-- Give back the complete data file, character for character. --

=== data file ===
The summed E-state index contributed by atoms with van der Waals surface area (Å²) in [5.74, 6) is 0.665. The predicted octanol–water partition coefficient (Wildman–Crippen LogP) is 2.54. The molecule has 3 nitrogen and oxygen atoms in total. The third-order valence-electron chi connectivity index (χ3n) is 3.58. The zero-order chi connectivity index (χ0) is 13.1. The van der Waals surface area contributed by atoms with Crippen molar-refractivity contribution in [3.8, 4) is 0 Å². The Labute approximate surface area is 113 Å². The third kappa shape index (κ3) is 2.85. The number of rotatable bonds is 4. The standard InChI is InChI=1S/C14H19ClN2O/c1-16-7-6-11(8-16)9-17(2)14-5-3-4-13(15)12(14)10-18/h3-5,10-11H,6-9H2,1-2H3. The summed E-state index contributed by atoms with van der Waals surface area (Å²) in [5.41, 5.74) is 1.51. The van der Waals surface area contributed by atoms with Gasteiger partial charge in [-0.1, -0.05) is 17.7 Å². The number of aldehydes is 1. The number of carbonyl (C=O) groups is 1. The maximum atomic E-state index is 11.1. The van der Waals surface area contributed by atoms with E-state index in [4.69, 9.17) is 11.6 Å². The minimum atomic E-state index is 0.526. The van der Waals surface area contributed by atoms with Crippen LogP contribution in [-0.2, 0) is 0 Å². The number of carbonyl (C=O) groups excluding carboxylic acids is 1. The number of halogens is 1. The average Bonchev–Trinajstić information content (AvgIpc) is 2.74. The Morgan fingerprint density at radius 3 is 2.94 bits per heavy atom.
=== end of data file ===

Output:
The summed E-state index contributed by atoms with van der Waals surface area (Å²) in [5.74, 6) is 0.665. The predicted octanol–water partition coefficient (Wildman–Crippen LogP) is 2.54. The molecule has 3 nitrogen and oxygen atoms in total. The third-order valence-electron chi connectivity index (χ3n) is 3.58. The zero-order chi connectivity index (χ0) is 13.1. The van der Waals surface area contributed by atoms with Crippen molar-refractivity contribution in [3.8, 4) is 0 Å². The Labute approximate surface area is 113 Å². The third kappa shape index (κ3) is 2.85. The number of rotatable bonds is 4. The standard InChI is InChI=1S/C14H19ClN2O/c1-16-7-6-11(8-16)9-17(2)14-5-3-4-13(15)12(14)10-18/h3-5,10-11H,6-9H2,1-2H3. The summed E-state index contributed by atoms with van der Waals surface area (Å²) in [5.41, 5.74) is 1.51. The van der Waals surface area contributed by atoms with Gasteiger partial charge in [-0.1, -0.05) is 17.7 Å². The number of aldehydes is 1. The number of carbonyl (C=O) groups is 1. The maximum atomic E-state index is 11.1. The van der Waals surface area contributed by atoms with E-state index in [4.69, 9.17) is 11.6 Å². The minimum atomic E-state index is 0.526. The van der Waals surface area contributed by atoms with Crippen LogP contribution in [-0.2, 0) is 0 Å². The number of carbonyl (C=O) groups excluding carboxylic acids is 1. The number of halogens is 1. The average Bonchev–Trinajstić information content (AvgIpc) is 2.74. The Morgan fingerprint density at radius 3 is 2.94 bits per heavy atom.